SPRING TALKS SEX - Women, sex and substance use: chicken and egg?

Friday, March 15, 2013 - 17:02

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By Lyba Spring

The risk of developing alcohol or marijuana “dependence disorders” for young people is linked to the number of sex partners they have, according to a recent article published in the Archives of Sexual Behavior.

The researchers say that alcohol and marijuana use may encourage sexual behaviour.

There’s a shocker. The reason they link multiple sex partners and later substance abuse is because they are both part of a cluster of risk-taking behaviours that happen in adolescence and young adulthood. The association in the research was stronger for women. They added that the alcohol industry encourages the view that alcohol is entertainment, and that young women are encouraged to keep up with the boys.

The study was done in New Zealand where the ads for alcohol mirror our own in their intent. Ann Dowsett Johnston in her article “Women and Alcohol: To Your Health?” published in Network magazine refers to Mike’s Hard Pink Lemonade, Smirnoff Ice Light, wines like MommyJuice and Stepping Up to the Plate, berry-flavoured vodkas, Vex Strawberry Smoothies, coolers in flavours like kiwi mango, green apple, wild grape; and alcopop, also known as the cooler, “chick beer” or “starter drinks.” Judging from the statistics of alcohol consumption for young women, the ads have been very successful.

While the Archives article also discusses anxiety and depression, what interests me is the notion of “risk-taking behaviours.”

People who lack the basics for good health tend to have risky health behaviours, like tobacco and alcohol abuse. So do people who are survivors of sexual abuse.

The researchers had taken prior mental health status into consideration in the analysis of their findings. I doubt that they would consider child sexual abuse to be a mental health disorder; but of course it can provoke mental—and even physical—disorders. The body remembers even what the mind prefers to repress. For youth accessing treatment for both addiction and mental health problems at the Toronto Centre for Addiction and Mental Health (CAMH), it is frighteningly common for them to have histories of traumatic stress as well as sexual abuse.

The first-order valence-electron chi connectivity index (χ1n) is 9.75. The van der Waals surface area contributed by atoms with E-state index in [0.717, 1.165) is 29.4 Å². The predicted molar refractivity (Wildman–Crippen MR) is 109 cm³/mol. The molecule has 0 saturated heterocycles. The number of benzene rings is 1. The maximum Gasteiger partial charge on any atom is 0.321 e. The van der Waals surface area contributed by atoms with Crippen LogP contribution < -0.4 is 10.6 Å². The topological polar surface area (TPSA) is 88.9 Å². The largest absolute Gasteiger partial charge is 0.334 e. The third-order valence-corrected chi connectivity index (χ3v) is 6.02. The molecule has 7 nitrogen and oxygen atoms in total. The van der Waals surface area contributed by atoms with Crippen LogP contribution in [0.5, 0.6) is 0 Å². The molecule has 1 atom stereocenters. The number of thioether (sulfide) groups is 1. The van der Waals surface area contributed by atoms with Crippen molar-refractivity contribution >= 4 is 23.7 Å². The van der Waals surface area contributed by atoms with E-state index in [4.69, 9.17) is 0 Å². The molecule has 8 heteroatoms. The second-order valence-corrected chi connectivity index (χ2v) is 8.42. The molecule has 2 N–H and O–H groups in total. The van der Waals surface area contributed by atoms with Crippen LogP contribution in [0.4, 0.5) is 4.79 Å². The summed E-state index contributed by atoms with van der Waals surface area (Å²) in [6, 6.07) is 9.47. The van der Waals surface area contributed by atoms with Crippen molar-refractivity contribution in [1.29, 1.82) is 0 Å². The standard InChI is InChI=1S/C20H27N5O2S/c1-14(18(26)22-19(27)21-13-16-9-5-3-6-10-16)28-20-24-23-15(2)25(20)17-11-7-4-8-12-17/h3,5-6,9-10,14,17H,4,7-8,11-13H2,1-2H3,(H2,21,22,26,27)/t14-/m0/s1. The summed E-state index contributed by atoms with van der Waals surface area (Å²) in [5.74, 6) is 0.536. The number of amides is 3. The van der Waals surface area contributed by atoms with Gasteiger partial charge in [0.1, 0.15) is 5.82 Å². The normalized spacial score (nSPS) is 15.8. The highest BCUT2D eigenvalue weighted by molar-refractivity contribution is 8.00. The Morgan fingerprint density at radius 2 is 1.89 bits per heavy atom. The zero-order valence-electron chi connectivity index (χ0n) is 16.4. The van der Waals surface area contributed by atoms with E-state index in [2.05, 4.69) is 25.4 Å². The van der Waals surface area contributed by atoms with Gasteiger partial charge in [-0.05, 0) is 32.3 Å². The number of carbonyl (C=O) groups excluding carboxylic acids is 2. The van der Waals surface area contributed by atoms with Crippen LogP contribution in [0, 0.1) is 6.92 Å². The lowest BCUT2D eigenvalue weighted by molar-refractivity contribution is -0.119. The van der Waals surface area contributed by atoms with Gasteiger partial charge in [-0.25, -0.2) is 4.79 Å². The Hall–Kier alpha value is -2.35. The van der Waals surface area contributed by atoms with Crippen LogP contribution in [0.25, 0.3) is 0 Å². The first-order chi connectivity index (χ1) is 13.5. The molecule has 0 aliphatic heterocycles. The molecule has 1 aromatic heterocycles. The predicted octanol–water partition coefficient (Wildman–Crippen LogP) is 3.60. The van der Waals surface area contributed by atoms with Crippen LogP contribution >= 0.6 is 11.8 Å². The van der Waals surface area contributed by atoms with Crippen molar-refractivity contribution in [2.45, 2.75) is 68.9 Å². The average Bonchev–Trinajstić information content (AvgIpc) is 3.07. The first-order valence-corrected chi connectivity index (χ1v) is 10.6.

I met Laura (not her real name) when she was 11.  She was a student in a Grade 6 class I was teaching about puberty. In those days, I spent six hours with each Grade 5 and 6 group, so I got to know the kids pretty well. I always ended with a session on sexual abuse. I remember listening to Laura’s teachers in the staff room. They were talking about her, making remarks akin to teenage boys’ comments about high school girls with a “reputation.” After the class on sexual abuse, Laura disclosed to me that she had been gang raped at nine and had been in an alcohol daze ever since. I should have figured it out from the teachers’ remarks. Precocious sexual behaviour can be a marker of sexual abuse.

I put Laura in touch with a child protection agency. A few years later, I saw her regularly in a sexual health clinic and eventually encouraged her to go into therapy. During her adolescence, Laura still abused alcohol and other drugs and was sexually assaulted more than once. I would accompany her to the sexual assault care centre to hold her hand.

A colleague of mine at the time said there was no point in treating substance abuse unless you dealt with the root causes first. She had expertise in both, professionally and personally.

Similarly, adolescent pregnancy is not as simple as asking why teens just don’t use condoms. Health professionals can plot adolescent pregnancies on a city map and see the links with lower socio-economic status. In other words, risky behaviours do not exist in a vacuum. They are linked to basic needs: food, shelter and freedom from sexual violence and racism.

Substance use, aside from being big business, serves multiple purposes. Alcohol removes inhibitions, which makes it the most common drug used for date rape. Alcohol and other substances including tobacco are used to self medicate. Dowsett Johnston says, “the strongest predictor of late onset drinking is childhood sexual abuse.” Laura was self-medicating throughout her adolescence: she was dulling the pain of a traumatized life. While the research may show an increase in substance abuse after having multiple partners, in Laura’s case—and for many women who are sexually abused as children—substance abuse came first.

Talk to me: springtalks1@gmail.com